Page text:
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Influenza surveillance report no. 90, 1973-1974 and 1974-1975
  • Published Date:
    Issued February 1976
Filetype[PDF-3.79 MB]


Details:
  • Corporate Authors:
    Center for Disease Control, Respiratory and Special Pathogens Branch. ; Center for Disease Control, Laboratory Branch., Respiratory Virology Unit. ; United States, Public Health Service., Office of the Surgeon General., Advisory Committee on Immunization Practice. ; ... More ▼
  • Description:
    I. Summary -- II. Surveillance methods -- III. Surveillance results, 1973-1974 -- IV. Surveillance results, 1974-1975 -- V. Method for diagnosis of influenza outbreaks -- VI. ACIP recommendations, June 1975

    "1973-1974 (September 1973 through August 1974): ln the 1973-1974 season, epidemics of influenza B occurred throughout central and eastern United States in January and February. Numerous reports of morbidity due to influenza B were received, and deaths due to pneumonia and influenza hovered at the epidemic threshold from January through April. Influenza B strains isolated in the 1973-1974 season were similar to B/Hong Kong/5/72, B/Victoria/98926/70, and strains intermediate between the 2. In March and April, a localized outbreak of influenza A in the middle Atlantic states was reported. For 7 weeks pneumonia and influenza mortality exceeded the epidemic threshold for this area. All influenza A isolates were similar to A/Port Chalmers/l/73. Smaller degrees of excess mortality occurred in the West North Central, East North Central, New England, East South Central, and the West South Central states: however, this excess mortality was not conclusively related to influenza. 1974-1975 (September 1974 through August 1975): From November 1974 through April 1975, influenza reached epidemic proportions in all regions of the United States except the East North Central states. The first confirmed outbreaks were reported in Hawaii in early November. By late December all of the South Atlantic and East South Central states were involved. Subsequent reports indicated that influenza had spread to the West and Northeastern regions of the United States. By March 1975, reports of outbreaks had decreased markedly. Based an excess pneumonia and influenza deaths which occurred in 121 cities, an extrapolation showed that in the entire United States approximately 4,800 such deaths occurred in the 1974-1975 season. The South Atlantic, East South Central, and West North Central states were the areas with the most influenza morbidity and mortality. All virus isolates examined at the World Health Organization (WHO) Collaborating Center for Influenza, Center for Disease Control (CDC), were closely related to A/Port Chalmers/l/73 by the hemagglutination inhibition test." p. [1]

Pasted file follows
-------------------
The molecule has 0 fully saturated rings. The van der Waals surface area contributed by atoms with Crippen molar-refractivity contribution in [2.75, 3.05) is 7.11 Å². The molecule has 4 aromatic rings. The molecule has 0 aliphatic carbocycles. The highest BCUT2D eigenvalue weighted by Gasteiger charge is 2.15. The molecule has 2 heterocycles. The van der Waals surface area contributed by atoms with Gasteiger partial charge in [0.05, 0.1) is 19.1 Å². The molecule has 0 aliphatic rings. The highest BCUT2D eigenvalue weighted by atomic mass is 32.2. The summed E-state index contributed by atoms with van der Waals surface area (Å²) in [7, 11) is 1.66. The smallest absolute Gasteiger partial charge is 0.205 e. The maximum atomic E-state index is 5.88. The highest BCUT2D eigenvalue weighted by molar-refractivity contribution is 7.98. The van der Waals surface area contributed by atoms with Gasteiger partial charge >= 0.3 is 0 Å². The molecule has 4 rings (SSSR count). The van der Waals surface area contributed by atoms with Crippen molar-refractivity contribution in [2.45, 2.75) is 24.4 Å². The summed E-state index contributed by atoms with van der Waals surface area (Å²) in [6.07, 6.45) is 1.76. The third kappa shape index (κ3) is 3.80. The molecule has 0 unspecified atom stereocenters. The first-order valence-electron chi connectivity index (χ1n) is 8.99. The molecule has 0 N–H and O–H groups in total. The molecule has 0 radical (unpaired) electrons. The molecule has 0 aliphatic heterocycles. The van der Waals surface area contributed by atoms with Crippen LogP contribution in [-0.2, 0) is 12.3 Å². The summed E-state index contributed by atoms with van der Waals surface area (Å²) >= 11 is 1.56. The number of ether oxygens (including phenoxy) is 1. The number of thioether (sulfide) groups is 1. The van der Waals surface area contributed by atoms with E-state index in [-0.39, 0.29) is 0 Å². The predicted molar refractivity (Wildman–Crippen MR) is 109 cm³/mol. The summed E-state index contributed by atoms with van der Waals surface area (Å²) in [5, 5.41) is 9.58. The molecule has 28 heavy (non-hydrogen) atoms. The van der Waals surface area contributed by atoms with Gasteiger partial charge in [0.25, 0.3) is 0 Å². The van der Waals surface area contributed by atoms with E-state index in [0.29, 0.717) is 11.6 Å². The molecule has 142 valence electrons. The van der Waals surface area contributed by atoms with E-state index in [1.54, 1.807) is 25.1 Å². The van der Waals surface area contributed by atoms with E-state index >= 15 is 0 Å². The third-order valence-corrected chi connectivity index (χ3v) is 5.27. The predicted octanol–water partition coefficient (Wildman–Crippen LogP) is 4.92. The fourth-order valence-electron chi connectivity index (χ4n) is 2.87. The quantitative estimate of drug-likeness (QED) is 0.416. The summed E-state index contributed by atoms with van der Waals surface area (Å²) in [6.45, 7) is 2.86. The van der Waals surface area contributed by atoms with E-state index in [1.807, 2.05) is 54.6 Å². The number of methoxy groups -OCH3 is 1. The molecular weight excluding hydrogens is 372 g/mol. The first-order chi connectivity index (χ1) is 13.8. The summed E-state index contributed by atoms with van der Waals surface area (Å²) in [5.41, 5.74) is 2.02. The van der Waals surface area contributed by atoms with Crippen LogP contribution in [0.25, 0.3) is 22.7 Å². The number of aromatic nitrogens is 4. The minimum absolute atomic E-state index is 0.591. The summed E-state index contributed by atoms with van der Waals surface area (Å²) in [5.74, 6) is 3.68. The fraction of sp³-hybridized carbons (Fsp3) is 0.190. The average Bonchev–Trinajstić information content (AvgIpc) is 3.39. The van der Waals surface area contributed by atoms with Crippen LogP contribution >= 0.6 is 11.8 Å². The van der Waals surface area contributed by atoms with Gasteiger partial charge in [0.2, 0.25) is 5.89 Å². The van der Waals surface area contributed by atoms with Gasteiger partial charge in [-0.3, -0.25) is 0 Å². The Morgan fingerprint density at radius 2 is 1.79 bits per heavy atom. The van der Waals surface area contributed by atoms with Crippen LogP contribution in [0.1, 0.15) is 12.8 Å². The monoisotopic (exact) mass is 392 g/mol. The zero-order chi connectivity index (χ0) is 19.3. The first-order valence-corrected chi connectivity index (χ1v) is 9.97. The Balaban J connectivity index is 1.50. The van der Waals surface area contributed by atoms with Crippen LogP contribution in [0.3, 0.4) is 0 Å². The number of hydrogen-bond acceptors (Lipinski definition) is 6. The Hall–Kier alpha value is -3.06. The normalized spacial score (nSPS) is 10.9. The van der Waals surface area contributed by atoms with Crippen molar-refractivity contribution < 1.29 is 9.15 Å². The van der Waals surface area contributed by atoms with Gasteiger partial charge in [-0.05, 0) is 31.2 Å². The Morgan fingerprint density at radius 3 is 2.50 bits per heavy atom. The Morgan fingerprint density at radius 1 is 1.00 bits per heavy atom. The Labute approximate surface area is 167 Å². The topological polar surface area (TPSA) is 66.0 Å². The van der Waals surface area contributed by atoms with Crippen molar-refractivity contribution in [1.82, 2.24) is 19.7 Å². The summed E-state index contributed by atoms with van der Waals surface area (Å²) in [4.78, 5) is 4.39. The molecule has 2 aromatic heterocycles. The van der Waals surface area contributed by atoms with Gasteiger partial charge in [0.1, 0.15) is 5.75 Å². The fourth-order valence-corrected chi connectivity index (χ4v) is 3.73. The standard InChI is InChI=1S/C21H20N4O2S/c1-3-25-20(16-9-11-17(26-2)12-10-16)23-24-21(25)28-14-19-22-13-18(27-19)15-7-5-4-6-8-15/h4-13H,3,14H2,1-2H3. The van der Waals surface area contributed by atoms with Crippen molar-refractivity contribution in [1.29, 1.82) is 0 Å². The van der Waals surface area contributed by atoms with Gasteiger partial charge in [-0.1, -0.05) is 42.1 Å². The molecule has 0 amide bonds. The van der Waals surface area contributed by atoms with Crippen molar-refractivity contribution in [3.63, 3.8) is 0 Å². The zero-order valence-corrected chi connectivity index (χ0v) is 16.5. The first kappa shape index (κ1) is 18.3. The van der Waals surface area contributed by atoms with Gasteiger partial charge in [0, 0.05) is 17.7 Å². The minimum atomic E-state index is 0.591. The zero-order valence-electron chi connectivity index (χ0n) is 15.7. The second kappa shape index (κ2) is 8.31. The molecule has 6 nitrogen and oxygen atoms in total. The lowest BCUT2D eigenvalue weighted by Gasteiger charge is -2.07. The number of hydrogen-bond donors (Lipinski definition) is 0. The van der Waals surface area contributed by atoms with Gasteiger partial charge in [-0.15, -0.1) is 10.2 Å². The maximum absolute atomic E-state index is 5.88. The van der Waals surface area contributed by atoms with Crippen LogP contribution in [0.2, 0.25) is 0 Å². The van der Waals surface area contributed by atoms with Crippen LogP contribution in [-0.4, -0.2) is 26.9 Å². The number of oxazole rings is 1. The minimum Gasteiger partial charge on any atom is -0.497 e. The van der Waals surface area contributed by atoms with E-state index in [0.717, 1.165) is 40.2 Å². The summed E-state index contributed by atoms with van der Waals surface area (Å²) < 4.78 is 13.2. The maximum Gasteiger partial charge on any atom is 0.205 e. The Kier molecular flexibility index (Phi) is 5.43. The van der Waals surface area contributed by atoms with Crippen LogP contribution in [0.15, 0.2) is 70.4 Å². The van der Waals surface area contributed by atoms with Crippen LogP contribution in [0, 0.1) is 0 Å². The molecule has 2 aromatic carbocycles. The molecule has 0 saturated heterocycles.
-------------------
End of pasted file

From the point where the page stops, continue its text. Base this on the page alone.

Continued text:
Section VI, ACIP recommendations, June 1975, also has title: Recommendation of the Public Health Service Advisory Committee on Immunization Practices: Influenza vaccine (June 1975; Published MMWR: Vol. 24. No. 23. 1975).

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